Because Bank of America is one of the largest consumer credit issuers in the United States, it tends to have its own way of doing things when it comes to debt consolidation. Remember, the bank doesn’t want you to default on your loans any more than you do. If you’re holding on to a large credit balance with the company and find yourself struggling just to make your monthly minimum payments, you can expect several things to happen.
As a first step, the company usually approaches its delinquent customers with an offer for a debt consolidation loan, which it frames as a convenient way to bundle credit balances from a variety of other issuers together with Bank of America debts. Such loans can appear attractive at first, but they are rife with drawbacks.
Consolidating Bank of America Credit Card Debt
If you opt for a Bank of America debt consolidation loan, you’ll usually receive just enough money up front to allow you to pay off your principal balances. The momentary elation you’ll feel upon getting rid of your old Bank of America balances will quickly fade, however, as you look over the terms of your loan.
Although the average introductory rate on a B of A debt consolidation loan is just 9.49 percent, these teaser rates can quickly balloon after a honeymoon period of as little as six months. If you choose the debt consolidation loan route and your credit is already poor, which is a decent possibility if you have more than $10,000 in outstanding credit card debt, you’ll likely end up with an annual interest rate of closer to 25 percent. On even a $10,000 balance, the difference between these two rates can be massive–over $1,500, to be exact.
In addition to the crushing rates of interest you’ll face with a Bank of America debt consolidation loan, you’ll find that these loans are of limited benefit if you suffer from very high levels of debt. The company begins offering these loans to clients with outstanding balances of more than $10,000 but cut off support at $25,000, meaning that the company will not offer financial assistance to customers looking to pay off debt loads beyond that level.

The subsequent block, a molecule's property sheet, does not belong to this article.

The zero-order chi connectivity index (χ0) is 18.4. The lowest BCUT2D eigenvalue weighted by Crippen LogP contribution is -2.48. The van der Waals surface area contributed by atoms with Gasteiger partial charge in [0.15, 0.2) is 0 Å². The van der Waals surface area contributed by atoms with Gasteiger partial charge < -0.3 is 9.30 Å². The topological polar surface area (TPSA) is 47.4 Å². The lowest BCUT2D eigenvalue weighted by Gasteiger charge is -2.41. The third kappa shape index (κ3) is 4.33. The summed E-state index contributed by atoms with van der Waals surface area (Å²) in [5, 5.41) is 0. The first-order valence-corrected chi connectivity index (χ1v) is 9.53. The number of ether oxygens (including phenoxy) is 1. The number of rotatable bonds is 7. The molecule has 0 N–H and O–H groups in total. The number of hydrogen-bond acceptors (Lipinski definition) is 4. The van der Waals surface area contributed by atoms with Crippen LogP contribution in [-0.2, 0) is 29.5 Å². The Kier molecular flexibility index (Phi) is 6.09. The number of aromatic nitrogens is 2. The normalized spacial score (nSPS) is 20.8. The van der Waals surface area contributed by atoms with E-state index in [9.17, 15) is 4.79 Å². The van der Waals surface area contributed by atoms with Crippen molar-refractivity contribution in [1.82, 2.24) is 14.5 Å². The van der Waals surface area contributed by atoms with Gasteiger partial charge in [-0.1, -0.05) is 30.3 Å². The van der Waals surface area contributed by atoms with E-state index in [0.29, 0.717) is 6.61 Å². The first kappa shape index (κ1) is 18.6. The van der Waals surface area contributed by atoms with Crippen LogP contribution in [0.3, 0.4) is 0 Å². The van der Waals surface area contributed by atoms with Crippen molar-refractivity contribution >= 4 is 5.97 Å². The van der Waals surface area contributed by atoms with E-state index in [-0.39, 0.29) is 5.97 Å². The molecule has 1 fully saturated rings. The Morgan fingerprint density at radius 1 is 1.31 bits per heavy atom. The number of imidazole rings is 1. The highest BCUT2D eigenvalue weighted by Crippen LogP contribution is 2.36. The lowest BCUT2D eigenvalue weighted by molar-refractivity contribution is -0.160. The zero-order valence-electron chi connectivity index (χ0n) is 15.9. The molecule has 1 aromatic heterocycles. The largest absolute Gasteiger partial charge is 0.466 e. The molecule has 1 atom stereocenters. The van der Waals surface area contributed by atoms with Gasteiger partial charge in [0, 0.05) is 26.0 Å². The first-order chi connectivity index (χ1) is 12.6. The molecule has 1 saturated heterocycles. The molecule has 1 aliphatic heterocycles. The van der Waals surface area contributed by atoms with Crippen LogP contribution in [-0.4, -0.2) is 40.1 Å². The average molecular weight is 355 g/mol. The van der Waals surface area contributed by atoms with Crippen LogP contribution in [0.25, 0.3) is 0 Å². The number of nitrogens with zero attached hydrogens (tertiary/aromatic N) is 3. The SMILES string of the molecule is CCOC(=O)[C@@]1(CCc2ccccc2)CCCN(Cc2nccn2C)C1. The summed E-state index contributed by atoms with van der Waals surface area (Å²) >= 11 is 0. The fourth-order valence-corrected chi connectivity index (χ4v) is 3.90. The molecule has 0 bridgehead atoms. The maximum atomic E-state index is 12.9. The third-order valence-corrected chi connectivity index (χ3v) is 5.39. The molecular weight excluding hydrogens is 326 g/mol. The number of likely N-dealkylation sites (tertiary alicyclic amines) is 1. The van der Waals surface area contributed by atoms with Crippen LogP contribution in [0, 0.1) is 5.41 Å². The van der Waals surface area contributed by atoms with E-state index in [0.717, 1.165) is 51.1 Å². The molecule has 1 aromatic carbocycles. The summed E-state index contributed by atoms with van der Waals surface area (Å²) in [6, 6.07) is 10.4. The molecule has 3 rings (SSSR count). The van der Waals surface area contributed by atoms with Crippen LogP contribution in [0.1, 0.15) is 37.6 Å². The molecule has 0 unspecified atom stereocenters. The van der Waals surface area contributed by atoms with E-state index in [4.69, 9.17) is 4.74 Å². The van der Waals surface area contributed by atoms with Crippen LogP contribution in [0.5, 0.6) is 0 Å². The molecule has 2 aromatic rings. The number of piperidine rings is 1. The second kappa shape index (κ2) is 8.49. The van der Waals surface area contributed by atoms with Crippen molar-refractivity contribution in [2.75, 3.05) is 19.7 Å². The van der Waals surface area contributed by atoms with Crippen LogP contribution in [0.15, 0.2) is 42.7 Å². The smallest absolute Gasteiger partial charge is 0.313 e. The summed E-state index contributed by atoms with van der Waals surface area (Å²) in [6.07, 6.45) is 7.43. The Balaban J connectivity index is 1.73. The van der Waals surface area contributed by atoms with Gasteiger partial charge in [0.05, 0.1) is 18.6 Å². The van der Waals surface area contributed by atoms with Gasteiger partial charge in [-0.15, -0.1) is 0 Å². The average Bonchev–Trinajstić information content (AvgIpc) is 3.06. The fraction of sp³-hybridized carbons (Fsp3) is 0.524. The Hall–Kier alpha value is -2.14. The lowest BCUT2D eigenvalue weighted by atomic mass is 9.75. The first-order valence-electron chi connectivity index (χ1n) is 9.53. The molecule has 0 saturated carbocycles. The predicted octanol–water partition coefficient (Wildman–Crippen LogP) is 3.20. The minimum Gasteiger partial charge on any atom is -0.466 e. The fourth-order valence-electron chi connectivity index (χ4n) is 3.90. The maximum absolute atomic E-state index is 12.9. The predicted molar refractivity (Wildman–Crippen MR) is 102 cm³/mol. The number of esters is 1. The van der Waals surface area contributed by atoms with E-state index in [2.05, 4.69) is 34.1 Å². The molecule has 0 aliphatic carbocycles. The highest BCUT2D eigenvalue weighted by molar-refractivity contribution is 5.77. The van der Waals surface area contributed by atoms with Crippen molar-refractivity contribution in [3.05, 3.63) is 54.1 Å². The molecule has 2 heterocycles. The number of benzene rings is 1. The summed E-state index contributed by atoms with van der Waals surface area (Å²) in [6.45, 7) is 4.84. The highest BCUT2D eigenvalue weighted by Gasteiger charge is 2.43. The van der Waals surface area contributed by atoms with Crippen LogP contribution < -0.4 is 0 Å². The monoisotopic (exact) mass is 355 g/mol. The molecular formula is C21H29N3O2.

A Loan Is Not Your Best Way To Pay Off Bank of America Debts
Once you’ve wisely decided that a loan is not the best solution to your debt problem, you’ll have several options for tackling your outstanding Bank of America balance. If your account remains in good standing, your first step should be to call the company directly and explain the situation to them in great detail. Although it’s plain from the fact that you’re barely making your minimum payments and running a monthly balance that exceeds your stated income, they can’t help you if you don’t approach them first.
More so than other major creditors, Bank of America is known for its willingness to work with its clients. The company’s size and reach allows it to offer a “financial hardship program” designed to help individuals and families struggling with job loss, medical bills, foreclosure, and other issues.
It’s worth inquiring about this program even if you’re merely overextended, in which case the company can offer you a temporary interest rate reduction, a suspension or reduction in your minimum monthly payment, or a moratorium on penalty interest should you miss a payment one month.
Bank of America Debt Relief Plans
Bank of America also works with credit counseling agencies and debt consolidation professionals to help its customers negotiate settlements and pay off their debts in a timely fashion. If you’re unable to negotiate a settlement directly with the company directly over the phone, this will likely be the next step in the process.
If you’re struggling to make your minimum payment each month, the interest rate on your outstanding balances is probably quite high. Although every case is different, past Bank of America debt consolidation clients have shaved an average of nine percentage points off of their old rate of interest. If you’ve been paying penalty interest rates of 25 percent or more, you may be able to save even more than this. Remember, reducing your interest rate by even a single percentage point will save you $100 per year.
Reducing the average interest rate on your outstanding balances can be helpful, but oftentimes it’s not enough. Cutting the annual rate of interest on a balance of $20,000 from 20 percent to 10 percent will save $2,000 per year, a not-insignificant sum.
Bank of America clients who negotiate an outright settlement on their outstanding debts, however, can save many times that. If you see your settlement process through to completion, you can expect to knock over 50 percent, on average, off of your debt. Fill out the free form or call today to connect with a debt settlement professional and get the most out of your Bank of America debt consolidation!